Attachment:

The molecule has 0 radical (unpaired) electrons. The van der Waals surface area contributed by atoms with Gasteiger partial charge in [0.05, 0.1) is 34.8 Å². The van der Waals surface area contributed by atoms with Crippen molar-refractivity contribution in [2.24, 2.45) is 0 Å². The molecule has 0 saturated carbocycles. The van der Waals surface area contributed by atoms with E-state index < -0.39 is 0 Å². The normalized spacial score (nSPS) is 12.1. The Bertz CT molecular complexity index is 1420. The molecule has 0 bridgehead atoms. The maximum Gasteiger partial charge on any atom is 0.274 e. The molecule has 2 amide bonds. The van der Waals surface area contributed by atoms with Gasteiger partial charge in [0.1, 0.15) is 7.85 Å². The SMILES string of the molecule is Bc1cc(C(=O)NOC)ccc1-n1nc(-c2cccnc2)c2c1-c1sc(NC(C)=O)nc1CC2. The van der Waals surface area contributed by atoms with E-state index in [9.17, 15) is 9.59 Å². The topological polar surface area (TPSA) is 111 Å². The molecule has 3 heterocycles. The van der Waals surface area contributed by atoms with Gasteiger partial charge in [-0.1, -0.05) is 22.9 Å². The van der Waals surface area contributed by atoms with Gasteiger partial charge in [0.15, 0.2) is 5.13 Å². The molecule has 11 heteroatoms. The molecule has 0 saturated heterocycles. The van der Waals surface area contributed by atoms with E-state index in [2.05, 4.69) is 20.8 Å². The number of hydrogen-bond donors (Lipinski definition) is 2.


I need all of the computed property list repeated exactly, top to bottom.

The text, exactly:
The molecule has 0 radical (unpaired) electrons. The van der Waals surface area contributed by atoms with Gasteiger partial charge in [0.05, 0.1) is 34.8 Å². The van der Waals surface area contributed by atoms with Crippen molar-refractivity contribution in [2.24, 2.45) is 0 Å². The molecule has 0 saturated carbocycles. The van der Waals surface area contributed by atoms with E-state index < -0.39 is 0 Å². The normalized spacial score (nSPS) is 12.1. The Bertz CT molecular complexity index is 1420. The molecule has 0 bridgehead atoms. The maximum Gasteiger partial charge on any atom is 0.274 e. The molecule has 2 amide bonds. The van der Waals surface area contributed by atoms with Gasteiger partial charge in [0.1, 0.15) is 7.85 Å². The SMILES string of the molecule is Bc1cc(C(=O)NOC)ccc1-n1nc(-c2cccnc2)c2c1-c1sc(NC(C)=O)nc1CC2. The van der Waals surface area contributed by atoms with E-state index in [9.17, 15) is 9.59 Å². The topological polar surface area (TPSA) is 111 Å². The molecule has 3 heterocycles. The van der Waals surface area contributed by atoms with Gasteiger partial charge in [-0.1, -0.05) is 22.9 Å². The van der Waals surface area contributed by atoms with Gasteiger partial charge in [0.15, 0.2) is 5.13 Å². The molecule has 11 heteroatoms. The molecule has 0 saturated heterocycles. The van der Waals surface area contributed by atoms with E-state index in [2.05, 4.69) is 20.8 Å². The number of hydrogen-bond donors (Lipinski definition) is 2.